For children with congenital scoliosis, malformation of the spine can affect not only posture but also the proper development of internal organs, including the lungs. Normal lung development requires that the rib cage, sternum, and spine be able to move and thus alter the volume of the thoracic capacity as respiration demands. This in turn demands that the thorax be symmetrically shaped and that the diaphragm is secure at the base of the chest.
In patients with scoliosis, however, spinal curvature can cause the vertebrae to protrude into the chest cavity and limit the expansion of the thoracic cavity. When this occurs, the ribs do not have their full range of motion. This can also occur in patients whose scoliosis leads to rib fusion, which restricts movement of the rib cage.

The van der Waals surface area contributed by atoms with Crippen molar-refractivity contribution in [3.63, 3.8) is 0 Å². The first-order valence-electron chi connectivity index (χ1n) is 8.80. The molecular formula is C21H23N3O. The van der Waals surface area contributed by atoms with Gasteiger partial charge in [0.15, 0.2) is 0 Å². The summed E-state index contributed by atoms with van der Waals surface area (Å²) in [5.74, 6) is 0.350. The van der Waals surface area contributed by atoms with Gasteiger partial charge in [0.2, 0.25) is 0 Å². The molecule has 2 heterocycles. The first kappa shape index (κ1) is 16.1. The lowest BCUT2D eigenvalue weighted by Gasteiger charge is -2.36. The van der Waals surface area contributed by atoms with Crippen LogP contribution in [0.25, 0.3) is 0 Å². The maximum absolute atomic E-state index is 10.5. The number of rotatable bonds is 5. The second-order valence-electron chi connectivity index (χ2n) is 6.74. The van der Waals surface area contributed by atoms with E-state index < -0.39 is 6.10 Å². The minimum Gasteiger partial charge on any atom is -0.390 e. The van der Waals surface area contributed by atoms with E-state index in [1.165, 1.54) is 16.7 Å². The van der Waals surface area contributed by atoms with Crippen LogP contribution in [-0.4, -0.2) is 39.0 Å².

If a child with congenital scoliosis has sufficiently restricted thoracic expansion, known as thoracic insufficiency syndrome (TIS), he or she may experience rapid or labored breathing, feel short of breath, or become fatigued. Children with particularly severe symptoms may need supplemental oxygen or, in the most serious cases, ventilator support. Fortunately, recently-developed treatments have proven highly successful in restoring healthy thoracic growth in these young patients.